Women satisfy burning ambition in brigades

Amber Hollis, Jacqui Read, Tina Gillies, Aubrey Dixon, and Liz Matheson are female firefighters...
Amber Hollis, Jacqui Read, Tina Gillies, Aubrey Dixon, and Liz Matheson are female firefighters who volunteer with Upper Clutha fire brigades. Photo by Matthew Haggart.
What do a brewery sales rep, a school teacher, a stay-at-home mum, a cafe owner, and a businesswoman have in common?

The five are all members of Upper Clutha fire brigades, and at the forefront of the changing face of firefighting.

About 100 people gathered at the Hawea Flat hall on Saturday night for the annual Upper Clutha fire brigades awards ceremony to recognise the commitment made by the region's volunteer firefighters.

Wanaka brigade member Aubrey Dixon became one of the first women firefighters awarded a long-service certificate, after completing three years service to the Upper Clutha.

Mrs Dixon has been joined in the Wanaka brigade by school teacher Jacqui Read, while cafe owner Liz Matheson, mother Tina Gillies, and sales rep Amber Hollis all volunteer for the Lake Hawea brigade.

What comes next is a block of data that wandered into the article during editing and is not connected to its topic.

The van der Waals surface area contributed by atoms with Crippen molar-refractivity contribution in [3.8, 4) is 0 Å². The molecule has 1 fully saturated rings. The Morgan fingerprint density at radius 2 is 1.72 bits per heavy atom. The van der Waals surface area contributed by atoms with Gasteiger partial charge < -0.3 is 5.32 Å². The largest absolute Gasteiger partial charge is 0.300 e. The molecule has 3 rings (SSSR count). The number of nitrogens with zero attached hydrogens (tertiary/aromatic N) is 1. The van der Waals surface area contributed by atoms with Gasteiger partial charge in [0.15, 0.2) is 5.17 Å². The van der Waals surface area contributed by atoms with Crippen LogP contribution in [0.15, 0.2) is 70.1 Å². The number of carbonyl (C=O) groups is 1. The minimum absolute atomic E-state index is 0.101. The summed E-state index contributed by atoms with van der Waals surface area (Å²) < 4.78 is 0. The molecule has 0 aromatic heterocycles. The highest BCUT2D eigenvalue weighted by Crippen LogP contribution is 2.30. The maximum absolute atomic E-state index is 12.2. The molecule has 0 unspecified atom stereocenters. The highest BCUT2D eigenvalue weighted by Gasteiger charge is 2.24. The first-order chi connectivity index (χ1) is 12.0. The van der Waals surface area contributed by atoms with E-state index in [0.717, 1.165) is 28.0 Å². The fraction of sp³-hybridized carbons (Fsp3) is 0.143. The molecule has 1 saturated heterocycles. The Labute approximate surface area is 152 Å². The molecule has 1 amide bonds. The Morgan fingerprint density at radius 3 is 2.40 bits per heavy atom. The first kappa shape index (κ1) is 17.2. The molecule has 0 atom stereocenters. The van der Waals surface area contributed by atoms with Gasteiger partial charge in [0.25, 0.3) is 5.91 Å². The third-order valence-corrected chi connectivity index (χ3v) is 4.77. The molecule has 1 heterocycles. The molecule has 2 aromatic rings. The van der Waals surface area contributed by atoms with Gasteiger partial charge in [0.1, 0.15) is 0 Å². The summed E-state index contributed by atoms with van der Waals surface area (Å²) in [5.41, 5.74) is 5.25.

Mrs Dixon said she joined the service as a volunteer, because, since moving to Wanaka 12 years ago, the fire brigade had always been part of her life.

"It does sound a bit corny, but I really did want to be someone who is able to give back to the community," she said.

New recruit Amber Hollis said her decision to join the Lake Hawea brigade was influenced by an accident when firefighters came to her rescue a decade ago.

The 27-year-old was cut from the wreckage of her car by firefighters, after she crashed her vehicle down a 40m bank near Mosgiel.

"After that [incident] I've always wanted to be a part of the service and be one of those people who are there to help others," she said.

Volunteers were always welcome at any firefighting brigade, Central Otago regional support officer Mark Hutton said.

The Luggate and Lake Hawea brigades needed new recruits, while the Wanaka brigade had a waiting list, he said.

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